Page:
Friday, December 11, 2009

Sick Days (January 2009)

I'm coming down with it, I just know it. Shit.

Everett's been sick all week. She's been walking around the apartment with the red nose and the rheumy eyes. The mouth hanging open so she looks like her IQ's dropped about 90 points. You know Everett's sick when she looks that awful and doesn't care. She ignores my medication combination dictates, instead calling Josh, who checks with his parents, who are in the medical profession, and follows the advice he calls back with. "Yes, I can take the NyQuil even though it's been only three hours since I took the Advil...Josh says it's ok and YES he checked with his parents!" And here I thought they had broken up. I guess she's still keeping him on staff for medical emergencies.

Everett's teachers have come in and out of my office all week. One even called me from her classroom last Friday. "Is Everett ok? How is she feeling? What are her symptoms, exactly? Oh, the poor thing!" People should give that much of a shit when I'm out sick.

Yes, back to me. I'm not feeling well, and that means for the duration, it's all about me.
I am the worst sick person in my family. Usually that designation is conferrred upon the grown men in the house, but actually Peter is pretty good. He lies around and naps, quietly reads on the corner of the couch, makes himself soup. He's so self-sufficient and calm about it that I often forget that he's sick at all and forget to be a little nicer to him than I usually am. "Why can't you go out and pick Zack up from his rehearsal for a change?? Oh. Oh. That's right, you're sick, I forgot, I'm sorry. So how are you feeling, anyway?"

I lie in bed, heave heavy sighs, and moan quietly. "Ohmigod, would you knock it off, you're ridiculous!" whoever is passing by will often shout out. "Could I have some more water pleeeease?" I cry weakly. "Are you eating out there? What are you having? Could I have a little of that, pleeeease? I can't find my asprin!"

Zack had Chicken Pox when he was in the first grade, and he was disgusting. I wrapped him up in an over-sized sweatshirt with the hood pulled tight around his head with the string. We ran the three blocks to the pediatrician, after office hours as instructed, as if I were harboring Typhoid Mary. The doctor visibly cringed as she let us in the door. She determined that he didn't have pox down his esophagus, or up or down or in anywhere else it is exceptionally dangerous to have them. Just all over every last square inch of his body. Nothing to do but oatmeal baths, Benadryl, and wait it out.

I told poor miserable little Zack that if he didn't scratch, he wouldn't get any scars. I am still amazed when I think back to how he was able to follow my one simple instruction. What willpower he demonstrated, just sitting on his little hands, watching tv, and determinedly not scratching. In one of life's more unfair turns, after he recovered, he was left sporting more than a couple of scars. After all that hard work not scratching. "It's not fair, Mom!" he said with tears welling up. I didn't scratch at all, and I still have promised me I wouldn't!" I felt terrible.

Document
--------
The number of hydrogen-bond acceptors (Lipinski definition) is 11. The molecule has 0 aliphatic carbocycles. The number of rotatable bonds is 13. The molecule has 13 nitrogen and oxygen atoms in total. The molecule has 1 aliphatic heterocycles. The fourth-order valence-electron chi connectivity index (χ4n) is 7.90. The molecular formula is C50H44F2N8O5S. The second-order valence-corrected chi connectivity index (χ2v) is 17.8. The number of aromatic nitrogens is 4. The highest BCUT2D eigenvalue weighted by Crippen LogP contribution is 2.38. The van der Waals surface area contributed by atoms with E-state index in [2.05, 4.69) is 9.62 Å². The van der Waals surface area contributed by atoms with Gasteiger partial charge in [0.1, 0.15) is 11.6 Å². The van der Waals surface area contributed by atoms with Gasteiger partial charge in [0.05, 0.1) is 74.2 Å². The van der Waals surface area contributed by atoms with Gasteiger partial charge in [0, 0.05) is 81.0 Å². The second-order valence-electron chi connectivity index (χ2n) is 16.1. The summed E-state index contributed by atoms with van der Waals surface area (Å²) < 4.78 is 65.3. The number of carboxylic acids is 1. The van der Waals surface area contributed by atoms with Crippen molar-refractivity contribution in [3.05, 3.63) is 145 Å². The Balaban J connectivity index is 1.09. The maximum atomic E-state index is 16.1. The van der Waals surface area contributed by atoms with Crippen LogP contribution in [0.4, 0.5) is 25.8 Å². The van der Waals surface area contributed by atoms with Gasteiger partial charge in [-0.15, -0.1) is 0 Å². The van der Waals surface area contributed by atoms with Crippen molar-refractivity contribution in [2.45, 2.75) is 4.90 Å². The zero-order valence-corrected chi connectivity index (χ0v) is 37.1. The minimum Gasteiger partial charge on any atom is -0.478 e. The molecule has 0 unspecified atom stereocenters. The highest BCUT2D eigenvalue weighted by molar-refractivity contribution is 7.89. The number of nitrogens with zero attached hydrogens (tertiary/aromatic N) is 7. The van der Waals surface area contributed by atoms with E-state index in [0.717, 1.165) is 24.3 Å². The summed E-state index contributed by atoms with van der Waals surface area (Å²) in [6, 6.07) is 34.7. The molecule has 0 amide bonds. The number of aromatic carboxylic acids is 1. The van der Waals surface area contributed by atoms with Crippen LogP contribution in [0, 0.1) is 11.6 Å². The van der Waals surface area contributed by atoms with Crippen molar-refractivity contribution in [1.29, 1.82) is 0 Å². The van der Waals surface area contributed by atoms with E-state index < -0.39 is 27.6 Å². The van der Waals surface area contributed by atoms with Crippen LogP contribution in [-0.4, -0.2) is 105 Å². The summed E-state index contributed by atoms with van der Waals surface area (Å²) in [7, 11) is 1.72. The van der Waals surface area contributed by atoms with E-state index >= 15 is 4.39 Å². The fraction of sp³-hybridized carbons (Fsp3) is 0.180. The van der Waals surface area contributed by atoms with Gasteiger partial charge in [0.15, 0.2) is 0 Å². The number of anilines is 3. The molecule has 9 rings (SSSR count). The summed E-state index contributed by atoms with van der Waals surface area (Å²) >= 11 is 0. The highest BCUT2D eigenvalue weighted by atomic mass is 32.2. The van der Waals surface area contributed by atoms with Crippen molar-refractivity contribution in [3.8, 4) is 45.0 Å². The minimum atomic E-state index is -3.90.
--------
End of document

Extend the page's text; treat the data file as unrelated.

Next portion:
I had Chicken Pox when I was about eight or so. It was a pretty nasty case. I remember my mother calling everyone we knew to let them know, even the dentist. How embarassing. After two weeks of suffering, my little sister Kris came down with it. She had THREE, count 'em, THREE pox. No fever. No suffering. But she got to stay home and enjoy life until those three pox took their blessed time and dried up completely. "Now J," Mom said "Aren't you happy for your sister, that she was lucky enough not to get as sick as you were?" Uh, yeah, right....whatever.

Everett is a world-class sleeper when she's well, and when she's sick, she has been known to sleep twelve hours at a clip. Her personality takes an occasional cranky dip, "You're going to the supermarket? Could you please get some good stuff for a change? And could you please remember the Blistex this time? You always remember what Zack asks for. You never forget what he wants. Why do you always have to...." SLAM -- I'm out the door, sorry -- can't hear you. She's growing up to be as charming a sickie as I am.

The question, if indeed I am coming down with "it," will be whether to stay home in my misery in an empty apartment with no one to yell at, or go to work and spread the joy and the germs around.

Wednesday, December 9, 2009

The Fourth Lobster (August 2009)

I wouldn't go so far as to say that everyone should experience killing his or her own food, like some might suggest. In The Omnivore's Dilemma, one of my favorite books of recent memory, Michael Pollan follows his purchased steer to the slaughterhouse. He visits a self-sustaining farm in Virginia and beheads his own chicken. He hunts wild boar, and forages for wild mushrooms, which is more daunting than you would imagine. And did you know that mushrooms, as fungi, are more closely related to animals than to plants? I sure didn't.

I don't come from hunters. My North Carolina grandpa may have shot a rabbit or two, maybe a duck (shades of Elmer Fudd) but to hear my dad tell it, grandpa was more of a fisherman than a hunter. He'd come home with bass, or lake trout, his mouth just watering for my grandma to fry them up for him. And she would say to him, "That's wonderful dear, now take them right back outside and scale them and clean them and gut them, and then I'll get right to it."